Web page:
Nutribun Versus DepEd's K to 12

I was in second grade when Martial Law was declared in the Philippines. Although my parents tried their best to shield me from some of the protests held prior to that declaration, going to school near Mendiola did not prevent me from witnessing rocks being hurled during some of the demonstrations. Martial Law lasted for about nine years. It was lifted by the time I finished high school. Most of my ten years of basic education were therefore under Martial Rule. In 1972, with the serious peace and order problem the country was facing, millions of young children were also found to be malnourished. Marcos' government was already working with researchers from Virginia to address the food problem and during the floods that devastated Central Luzon, the Nutribun, a ready-to-eat complete meal proved to be a convenient relief commodity. Nutribun contained high quality protein from soy but it could not be easily hoarded due to its high propensity to become moldy in a few days. During Martial Law, Nutribun was adopted by public schools nationwide. Any child who was less than ninety percent of the standard weight for age was eligible to receive Nutribun. The program resulted in a dramatic reduction of malnourished children in the Philippines. The Nutribun was not a lie.

Above copied from GetRealPhilippines
Placards shown in recent protests against Marcos' burial that say otherwise are therefore the real lies.

There were other reforms introduced to schools during Martial Law. In high school, there was a trial year or two to use Tagalog as medium of instruction for all subjects. That did not work. All throughout high school, I had to make sure that I had enough hours of volunteer work as part of the Youth Civic Action Program. Once in a while, we were also required to line up across Roxas Boulevard to greet visiting dignitaries. Those were the years of Martial Law that I remember. We could not hold demonstrations or protest events during that time.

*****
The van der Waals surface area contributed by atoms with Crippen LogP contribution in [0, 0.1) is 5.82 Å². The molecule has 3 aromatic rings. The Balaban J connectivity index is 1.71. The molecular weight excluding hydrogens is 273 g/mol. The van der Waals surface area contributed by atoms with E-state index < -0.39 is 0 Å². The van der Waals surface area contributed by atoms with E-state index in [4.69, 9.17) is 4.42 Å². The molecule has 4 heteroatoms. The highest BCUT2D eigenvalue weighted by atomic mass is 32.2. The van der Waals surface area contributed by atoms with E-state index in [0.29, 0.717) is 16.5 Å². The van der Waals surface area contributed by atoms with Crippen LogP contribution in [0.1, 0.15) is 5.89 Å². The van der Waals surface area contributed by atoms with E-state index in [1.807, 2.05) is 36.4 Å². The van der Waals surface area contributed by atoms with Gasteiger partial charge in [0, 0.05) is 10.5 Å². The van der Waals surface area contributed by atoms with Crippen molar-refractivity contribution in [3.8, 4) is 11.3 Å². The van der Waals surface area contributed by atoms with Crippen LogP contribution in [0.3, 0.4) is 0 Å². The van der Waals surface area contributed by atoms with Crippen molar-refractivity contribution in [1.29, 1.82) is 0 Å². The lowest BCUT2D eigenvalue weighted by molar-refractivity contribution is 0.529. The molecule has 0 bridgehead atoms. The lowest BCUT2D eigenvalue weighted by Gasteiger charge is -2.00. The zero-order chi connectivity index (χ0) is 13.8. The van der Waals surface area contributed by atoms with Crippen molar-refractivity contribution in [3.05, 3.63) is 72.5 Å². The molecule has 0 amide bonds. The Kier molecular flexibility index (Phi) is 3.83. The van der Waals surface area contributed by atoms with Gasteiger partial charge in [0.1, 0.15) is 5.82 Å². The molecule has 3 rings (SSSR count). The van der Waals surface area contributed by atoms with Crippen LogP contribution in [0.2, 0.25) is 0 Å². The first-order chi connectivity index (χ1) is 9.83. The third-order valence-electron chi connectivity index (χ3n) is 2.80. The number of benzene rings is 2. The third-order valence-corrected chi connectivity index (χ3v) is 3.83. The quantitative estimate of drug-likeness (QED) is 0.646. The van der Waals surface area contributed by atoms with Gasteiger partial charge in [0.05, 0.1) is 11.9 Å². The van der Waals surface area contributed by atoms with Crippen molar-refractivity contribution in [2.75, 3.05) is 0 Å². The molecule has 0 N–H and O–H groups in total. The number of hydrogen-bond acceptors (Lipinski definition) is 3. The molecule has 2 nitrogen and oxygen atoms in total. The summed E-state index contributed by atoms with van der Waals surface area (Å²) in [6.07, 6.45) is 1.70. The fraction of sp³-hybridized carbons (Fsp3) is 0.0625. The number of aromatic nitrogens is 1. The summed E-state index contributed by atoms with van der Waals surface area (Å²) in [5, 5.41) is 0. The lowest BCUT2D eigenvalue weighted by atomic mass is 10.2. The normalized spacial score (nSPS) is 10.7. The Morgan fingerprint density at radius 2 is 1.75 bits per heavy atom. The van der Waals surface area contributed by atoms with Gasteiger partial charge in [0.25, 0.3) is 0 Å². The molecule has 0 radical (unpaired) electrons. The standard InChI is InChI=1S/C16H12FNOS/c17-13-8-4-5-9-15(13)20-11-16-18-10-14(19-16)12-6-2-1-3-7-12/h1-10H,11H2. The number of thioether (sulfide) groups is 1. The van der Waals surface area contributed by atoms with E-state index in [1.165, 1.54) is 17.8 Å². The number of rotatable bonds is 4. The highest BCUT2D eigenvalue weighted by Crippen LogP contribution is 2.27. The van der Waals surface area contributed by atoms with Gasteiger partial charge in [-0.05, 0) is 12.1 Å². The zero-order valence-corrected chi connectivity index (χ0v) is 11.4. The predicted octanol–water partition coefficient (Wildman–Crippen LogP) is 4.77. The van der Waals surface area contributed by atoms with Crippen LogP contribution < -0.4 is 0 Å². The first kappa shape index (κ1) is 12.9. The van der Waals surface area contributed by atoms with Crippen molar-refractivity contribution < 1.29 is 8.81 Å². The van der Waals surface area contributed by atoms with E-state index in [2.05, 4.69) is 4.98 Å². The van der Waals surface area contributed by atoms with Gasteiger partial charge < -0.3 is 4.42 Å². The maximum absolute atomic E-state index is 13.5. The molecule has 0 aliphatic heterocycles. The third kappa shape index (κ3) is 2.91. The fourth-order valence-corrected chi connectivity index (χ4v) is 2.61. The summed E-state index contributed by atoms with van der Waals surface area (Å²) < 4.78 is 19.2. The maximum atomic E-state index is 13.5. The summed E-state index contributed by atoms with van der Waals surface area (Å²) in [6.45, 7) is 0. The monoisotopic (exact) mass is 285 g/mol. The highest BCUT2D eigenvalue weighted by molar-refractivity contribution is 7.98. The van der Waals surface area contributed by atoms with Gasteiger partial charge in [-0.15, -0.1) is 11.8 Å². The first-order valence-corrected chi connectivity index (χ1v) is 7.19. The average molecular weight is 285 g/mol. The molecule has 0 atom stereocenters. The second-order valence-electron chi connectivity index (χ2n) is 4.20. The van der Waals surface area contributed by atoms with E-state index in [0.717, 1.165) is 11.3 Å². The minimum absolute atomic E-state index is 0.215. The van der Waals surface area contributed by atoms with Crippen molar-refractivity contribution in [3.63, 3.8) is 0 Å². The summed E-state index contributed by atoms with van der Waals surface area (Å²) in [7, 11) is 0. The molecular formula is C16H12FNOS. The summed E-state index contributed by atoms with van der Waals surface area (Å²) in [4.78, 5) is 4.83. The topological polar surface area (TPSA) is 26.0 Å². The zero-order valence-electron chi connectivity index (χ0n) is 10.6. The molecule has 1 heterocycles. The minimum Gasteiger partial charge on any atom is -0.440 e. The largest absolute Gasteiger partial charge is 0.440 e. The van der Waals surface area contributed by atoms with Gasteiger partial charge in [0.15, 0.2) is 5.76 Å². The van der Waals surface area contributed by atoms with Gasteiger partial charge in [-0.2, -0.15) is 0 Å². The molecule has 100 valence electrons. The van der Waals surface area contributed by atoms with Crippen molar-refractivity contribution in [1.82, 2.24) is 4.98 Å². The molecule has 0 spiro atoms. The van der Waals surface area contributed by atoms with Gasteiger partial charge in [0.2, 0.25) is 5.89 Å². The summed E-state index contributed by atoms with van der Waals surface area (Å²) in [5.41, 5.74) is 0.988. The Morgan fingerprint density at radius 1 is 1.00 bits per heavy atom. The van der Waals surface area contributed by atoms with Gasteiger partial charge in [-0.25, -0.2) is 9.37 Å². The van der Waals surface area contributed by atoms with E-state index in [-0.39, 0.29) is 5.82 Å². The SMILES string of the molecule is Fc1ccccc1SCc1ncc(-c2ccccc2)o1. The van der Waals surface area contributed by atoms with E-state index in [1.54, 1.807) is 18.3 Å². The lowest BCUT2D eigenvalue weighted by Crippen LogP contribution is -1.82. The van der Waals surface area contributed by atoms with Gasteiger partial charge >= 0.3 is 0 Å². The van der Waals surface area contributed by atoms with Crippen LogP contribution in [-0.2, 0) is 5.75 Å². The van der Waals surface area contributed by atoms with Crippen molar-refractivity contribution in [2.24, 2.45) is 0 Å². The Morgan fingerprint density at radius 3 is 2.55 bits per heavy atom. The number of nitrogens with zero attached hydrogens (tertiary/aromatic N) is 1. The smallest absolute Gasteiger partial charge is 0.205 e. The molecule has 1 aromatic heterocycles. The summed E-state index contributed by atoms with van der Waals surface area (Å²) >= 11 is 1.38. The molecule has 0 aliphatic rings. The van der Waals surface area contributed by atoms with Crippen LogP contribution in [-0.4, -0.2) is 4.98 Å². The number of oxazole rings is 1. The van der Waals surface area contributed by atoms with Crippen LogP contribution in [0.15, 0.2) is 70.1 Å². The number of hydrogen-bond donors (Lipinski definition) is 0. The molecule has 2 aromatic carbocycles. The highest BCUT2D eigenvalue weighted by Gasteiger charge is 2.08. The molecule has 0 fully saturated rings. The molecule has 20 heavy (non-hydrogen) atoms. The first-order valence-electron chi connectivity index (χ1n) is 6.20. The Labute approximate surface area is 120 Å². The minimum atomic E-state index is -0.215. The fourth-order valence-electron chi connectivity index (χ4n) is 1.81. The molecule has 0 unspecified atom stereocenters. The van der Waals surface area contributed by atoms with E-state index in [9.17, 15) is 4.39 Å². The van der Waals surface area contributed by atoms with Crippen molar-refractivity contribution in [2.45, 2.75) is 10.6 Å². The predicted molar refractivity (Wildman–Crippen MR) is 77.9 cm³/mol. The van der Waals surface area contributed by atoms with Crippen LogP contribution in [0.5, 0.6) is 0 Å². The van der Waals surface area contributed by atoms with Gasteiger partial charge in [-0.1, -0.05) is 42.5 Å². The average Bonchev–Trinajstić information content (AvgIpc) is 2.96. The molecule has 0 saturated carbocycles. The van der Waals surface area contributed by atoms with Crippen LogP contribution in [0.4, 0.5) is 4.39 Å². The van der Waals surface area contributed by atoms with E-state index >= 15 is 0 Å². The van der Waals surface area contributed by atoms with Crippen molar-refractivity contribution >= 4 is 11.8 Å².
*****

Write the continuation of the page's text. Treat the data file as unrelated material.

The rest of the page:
Presently, rallies are held almost every week in the Philippines. Unfortunately, most of the recent rallies concern burying the dead. This is sad as the country still confronts serious issues and problems in basic education. The previous regime instituted a new curriculum designed to make public education only worse. Alan Singer sounds this alarm in the Huffington Post.

Above copied from Huff Post Education

It is DepEd's K to 12 that is a lie, not the Nutribun....